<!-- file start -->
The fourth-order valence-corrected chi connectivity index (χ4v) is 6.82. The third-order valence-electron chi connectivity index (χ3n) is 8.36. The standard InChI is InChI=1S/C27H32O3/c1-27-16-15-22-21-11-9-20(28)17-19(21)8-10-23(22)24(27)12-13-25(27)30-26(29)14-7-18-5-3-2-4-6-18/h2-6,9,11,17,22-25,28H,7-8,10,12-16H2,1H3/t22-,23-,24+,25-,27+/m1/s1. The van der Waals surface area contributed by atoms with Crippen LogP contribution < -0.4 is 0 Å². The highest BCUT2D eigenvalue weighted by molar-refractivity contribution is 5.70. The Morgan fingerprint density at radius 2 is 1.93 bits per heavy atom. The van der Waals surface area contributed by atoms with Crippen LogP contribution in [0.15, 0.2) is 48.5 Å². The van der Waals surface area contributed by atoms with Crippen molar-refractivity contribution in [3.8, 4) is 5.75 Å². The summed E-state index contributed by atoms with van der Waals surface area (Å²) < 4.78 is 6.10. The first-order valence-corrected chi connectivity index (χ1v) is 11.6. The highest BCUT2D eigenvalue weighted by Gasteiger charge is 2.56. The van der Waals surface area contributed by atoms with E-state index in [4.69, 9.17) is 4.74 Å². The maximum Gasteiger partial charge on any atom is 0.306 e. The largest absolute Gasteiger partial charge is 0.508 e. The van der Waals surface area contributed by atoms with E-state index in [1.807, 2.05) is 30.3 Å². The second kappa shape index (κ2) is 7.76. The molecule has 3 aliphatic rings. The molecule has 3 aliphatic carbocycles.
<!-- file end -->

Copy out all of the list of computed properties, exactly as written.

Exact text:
The fourth-order valence-corrected chi connectivity index (χ4v) is 6.82. The third-order valence-electron chi connectivity index (χ3n) is 8.36. The standard InChI is InChI=1S/C27H32O3/c1-27-16-15-22-21-11-9-20(28)17-19(21)8-10-23(22)24(27)12-13-25(27)30-26(29)14-7-18-5-3-2-4-6-18/h2-6,9,11,17,22-25,28H,7-8,10,12-16H2,1H3/t22-,23-,24+,25-,27+/m1/s1. The van der Waals surface area contributed by atoms with Crippen LogP contribution < -0.4 is 0 Å². The highest BCUT2D eigenvalue weighted by molar-refractivity contribution is 5.70. The Morgan fingerprint density at radius 2 is 1.93 bits per heavy atom. The van der Waals surface area contributed by atoms with Crippen LogP contribution in [0.15, 0.2) is 48.5 Å². The van der Waals surface area contributed by atoms with Crippen molar-refractivity contribution in [3.8, 4) is 5.75 Å². The summed E-state index contributed by atoms with van der Waals surface area (Å²) < 4.78 is 6.10. The first-order valence-corrected chi connectivity index (χ1v) is 11.6. The highest BCUT2D eigenvalue weighted by Gasteiger charge is 2.56. The van der Waals surface area contributed by atoms with E-state index in [4.69, 9.17) is 4.74 Å². The maximum Gasteiger partial charge on any atom is 0.306 e. The largest absolute Gasteiger partial charge is 0.508 e. The van der Waals surface area contributed by atoms with E-state index in [1.807, 2.05) is 30.3 Å². The second kappa shape index (κ2) is 7.76. The molecule has 3 aliphatic rings. The molecule has 3 aliphatic carbocycles.